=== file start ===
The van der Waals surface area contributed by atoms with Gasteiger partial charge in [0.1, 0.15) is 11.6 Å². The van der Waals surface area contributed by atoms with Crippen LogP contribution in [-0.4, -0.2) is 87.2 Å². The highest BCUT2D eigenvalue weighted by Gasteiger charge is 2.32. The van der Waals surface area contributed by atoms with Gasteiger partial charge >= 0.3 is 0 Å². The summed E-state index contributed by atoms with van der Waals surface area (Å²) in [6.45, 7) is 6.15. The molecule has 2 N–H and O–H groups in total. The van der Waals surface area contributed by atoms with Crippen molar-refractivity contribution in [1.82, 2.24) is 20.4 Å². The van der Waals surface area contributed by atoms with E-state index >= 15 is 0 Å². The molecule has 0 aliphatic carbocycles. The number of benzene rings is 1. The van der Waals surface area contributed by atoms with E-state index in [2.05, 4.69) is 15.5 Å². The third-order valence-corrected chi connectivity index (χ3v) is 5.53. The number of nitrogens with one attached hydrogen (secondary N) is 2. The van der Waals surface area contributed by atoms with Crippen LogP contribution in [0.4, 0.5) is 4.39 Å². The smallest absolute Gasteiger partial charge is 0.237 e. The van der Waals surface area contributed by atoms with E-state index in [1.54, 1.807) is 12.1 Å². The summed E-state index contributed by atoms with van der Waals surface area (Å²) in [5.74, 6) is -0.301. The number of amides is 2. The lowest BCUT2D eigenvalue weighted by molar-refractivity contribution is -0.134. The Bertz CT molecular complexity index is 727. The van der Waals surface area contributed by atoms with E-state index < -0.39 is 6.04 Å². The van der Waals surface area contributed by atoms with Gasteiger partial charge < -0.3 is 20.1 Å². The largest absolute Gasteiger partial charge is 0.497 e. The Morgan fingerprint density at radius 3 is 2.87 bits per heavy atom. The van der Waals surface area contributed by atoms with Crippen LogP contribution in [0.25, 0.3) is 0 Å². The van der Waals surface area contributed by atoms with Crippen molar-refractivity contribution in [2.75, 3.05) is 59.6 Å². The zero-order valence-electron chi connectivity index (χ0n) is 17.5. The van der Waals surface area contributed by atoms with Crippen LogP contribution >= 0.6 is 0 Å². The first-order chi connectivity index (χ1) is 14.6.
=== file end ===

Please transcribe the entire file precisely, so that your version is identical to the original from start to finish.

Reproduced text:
The van der Waals surface area contributed by atoms with Gasteiger partial charge in [0.1, 0.15) is 11.6 Å². The van der Waals surface area contributed by atoms with Crippen LogP contribution in [-0.4, -0.2) is 87.2 Å². The highest BCUT2D eigenvalue weighted by Gasteiger charge is 2.32. The van der Waals surface area contributed by atoms with Gasteiger partial charge >= 0.3 is 0 Å². The summed E-state index contributed by atoms with van der Waals surface area (Å²) in [6.45, 7) is 6.15. The molecule has 2 N–H and O–H groups in total. The van der Waals surface area contributed by atoms with Crippen molar-refractivity contribution in [1.82, 2.24) is 20.4 Å². The van der Waals surface area contributed by atoms with E-state index >= 15 is 0 Å². The molecule has 0 aliphatic carbocycles. The number of benzene rings is 1. The van der Waals surface area contributed by atoms with E-state index in [2.05, 4.69) is 15.5 Å². The third-order valence-corrected chi connectivity index (χ3v) is 5.53. The number of nitrogens with one attached hydrogen (secondary N) is 2. The van der Waals surface area contributed by atoms with Crippen LogP contribution in [0.4, 0.5) is 4.39 Å². The smallest absolute Gasteiger partial charge is 0.237 e. The van der Waals surface area contributed by atoms with E-state index in [1.54, 1.807) is 12.1 Å². The summed E-state index contributed by atoms with van der Waals surface area (Å²) in [5.74, 6) is -0.301. The number of amides is 2. The lowest BCUT2D eigenvalue weighted by molar-refractivity contribution is -0.134. The Bertz CT molecular complexity index is 727. The van der Waals surface area contributed by atoms with E-state index < -0.39 is 6.04 Å². The van der Waals surface area contributed by atoms with Gasteiger partial charge < -0.3 is 20.1 Å². The largest absolute Gasteiger partial charge is 0.497 e. The Morgan fingerprint density at radius 3 is 2.87 bits per heavy atom. The van der Waals surface area contributed by atoms with Crippen LogP contribution in [0.25, 0.3) is 0 Å². The van der Waals surface area contributed by atoms with Crippen molar-refractivity contribution in [2.75, 3.05) is 59.6 Å². The zero-order valence-electron chi connectivity index (χ0n) is 17.5. The van der Waals surface area contributed by atoms with Crippen LogP contribution >= 0.6 is 0 Å². The first-order chi connectivity index (χ1) is 14.6.